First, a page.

HDMI Handshaking, Soap-Opera Effect, Cal Without Tools

Secret Handshake
I have an LG 50PK750 plasma TV connected to a Sony Blu-ray player via HDMI. When i switch inputs from the cable box to the BD player, I may or may not get sound. It seems to work more often if I switch the input and then power up the player. No one I've talked to, including an LG tech, has any knowledge or advice about this. Any suggestions would be greatly appreciated.

Brad Gonzales

It sounds to me like an HDMI handshaking issue, and I'm surprised the LG tech didn't think of this. If that's the case, there might not be much you can do about it, other than turning the player on after switching to its input on the TV. Running both signals through an A/V receiver or switcher might help, but I don't really know.

I asked HDMI Licensing about this, and while they can't diagnose or solve your problem specifically, they did offer these possibilities:

If you are attempting to use a single remote control to control both units, this could perhaps be a problem with CEC (Consumer Electronics Control, HDMI's protocol for integrating the operation of connected devices, which is called SimpLink by LG and Bravia Sync by Sony). You might try enabling or disabling various menu items associated with this feature.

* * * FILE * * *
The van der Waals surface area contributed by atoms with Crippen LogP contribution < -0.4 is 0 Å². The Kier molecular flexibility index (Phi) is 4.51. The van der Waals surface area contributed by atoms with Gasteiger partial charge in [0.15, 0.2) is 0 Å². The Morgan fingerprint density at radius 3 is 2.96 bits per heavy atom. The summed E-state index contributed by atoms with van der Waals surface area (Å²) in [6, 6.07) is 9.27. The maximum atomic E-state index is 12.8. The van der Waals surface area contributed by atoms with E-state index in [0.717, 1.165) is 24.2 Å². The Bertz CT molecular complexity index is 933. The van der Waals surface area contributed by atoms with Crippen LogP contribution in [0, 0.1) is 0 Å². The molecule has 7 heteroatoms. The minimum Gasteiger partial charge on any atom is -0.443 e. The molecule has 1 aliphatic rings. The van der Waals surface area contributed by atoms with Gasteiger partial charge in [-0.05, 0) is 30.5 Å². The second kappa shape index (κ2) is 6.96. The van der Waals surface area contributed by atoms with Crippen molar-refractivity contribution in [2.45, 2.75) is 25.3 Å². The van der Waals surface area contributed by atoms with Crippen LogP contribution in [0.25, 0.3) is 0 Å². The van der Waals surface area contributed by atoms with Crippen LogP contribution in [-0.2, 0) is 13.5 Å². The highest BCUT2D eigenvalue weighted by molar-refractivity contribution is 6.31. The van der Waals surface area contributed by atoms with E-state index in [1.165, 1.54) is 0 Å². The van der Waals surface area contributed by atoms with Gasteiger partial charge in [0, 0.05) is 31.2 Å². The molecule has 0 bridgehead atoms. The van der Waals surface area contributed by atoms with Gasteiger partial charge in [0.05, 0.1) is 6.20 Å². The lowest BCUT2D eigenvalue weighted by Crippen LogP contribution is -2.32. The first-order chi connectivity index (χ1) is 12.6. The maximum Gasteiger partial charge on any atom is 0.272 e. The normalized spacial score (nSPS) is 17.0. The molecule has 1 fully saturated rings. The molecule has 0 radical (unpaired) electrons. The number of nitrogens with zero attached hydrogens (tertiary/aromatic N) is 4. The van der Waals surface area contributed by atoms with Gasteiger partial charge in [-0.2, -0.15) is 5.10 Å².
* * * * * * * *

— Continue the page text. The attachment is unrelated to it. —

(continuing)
Two other thoughts came to mind after surfing the forums a bit:

1. Try selecting different sound formats in the BD player. For example, maybe you can get something minimal working every time it switches with stereo only. Not ideal, but it's a start.

2. Sony and other manufacturers periodically release firmware updates for their products. Perhaps the BD player needs an update (or maybe the TV as well, if it can accept updates).

By surfing the forums, you could well find others who have the same problem with the same equipment, and perhaps a more definitive solution. Or maybe one of our readers has had a similar experience and can shed some light on your predicament.

Soap Scum
Everything I've read tells me that the "soap-opera effect" seen on 120 and 240Hz LCDs is not caused by the refresh rate but by such things as Samsung's Cinema Smooth and Sony's Motionflow features. Can you give me your perspective and correct me if I'm wrong?